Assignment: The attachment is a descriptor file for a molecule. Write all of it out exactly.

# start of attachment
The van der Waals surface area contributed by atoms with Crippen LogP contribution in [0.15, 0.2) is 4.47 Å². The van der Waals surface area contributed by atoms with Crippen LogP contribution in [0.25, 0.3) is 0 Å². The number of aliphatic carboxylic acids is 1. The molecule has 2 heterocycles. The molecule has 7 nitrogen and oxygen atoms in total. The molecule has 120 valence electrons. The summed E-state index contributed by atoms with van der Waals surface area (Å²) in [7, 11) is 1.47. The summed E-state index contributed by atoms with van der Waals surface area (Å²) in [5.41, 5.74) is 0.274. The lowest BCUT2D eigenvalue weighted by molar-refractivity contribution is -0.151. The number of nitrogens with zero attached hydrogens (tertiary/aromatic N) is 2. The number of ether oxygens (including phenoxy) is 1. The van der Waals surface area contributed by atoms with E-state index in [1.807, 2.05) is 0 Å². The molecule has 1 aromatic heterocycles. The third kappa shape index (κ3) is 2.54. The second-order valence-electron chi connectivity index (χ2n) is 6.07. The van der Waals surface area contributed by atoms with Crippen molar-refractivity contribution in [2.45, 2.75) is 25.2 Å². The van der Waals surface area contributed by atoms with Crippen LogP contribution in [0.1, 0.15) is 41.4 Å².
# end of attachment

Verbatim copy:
The van der Waals surface area contributed by atoms with Crippen LogP contribution in [0.15, 0.2) is 4.47 Å². The van der Waals surface area contributed by atoms with Crippen LogP contribution in [0.25, 0.3) is 0 Å². The number of aliphatic carboxylic acids is 1. The molecule has 2 heterocycles. The molecule has 7 nitrogen and oxygen atoms in total. The molecule has 120 valence electrons. The summed E-state index contributed by atoms with van der Waals surface area (Å²) in [7, 11) is 1.47. The summed E-state index contributed by atoms with van der Waals surface area (Å²) in [5.41, 5.74) is 0.274. The lowest BCUT2D eigenvalue weighted by molar-refractivity contribution is -0.151. The number of nitrogens with zero attached hydrogens (tertiary/aromatic N) is 2. The number of ether oxygens (including phenoxy) is 1. The van der Waals surface area contributed by atoms with E-state index in [1.807, 2.05) is 0 Å². The molecule has 1 aromatic heterocycles. The third kappa shape index (κ3) is 2.54. The second-order valence-electron chi connectivity index (χ2n) is 6.07. The van der Waals surface area contributed by atoms with Crippen molar-refractivity contribution in [2.45, 2.75) is 25.2 Å². The van der Waals surface area contributed by atoms with Crippen LogP contribution in [0.1, 0.15) is 41.4 Å².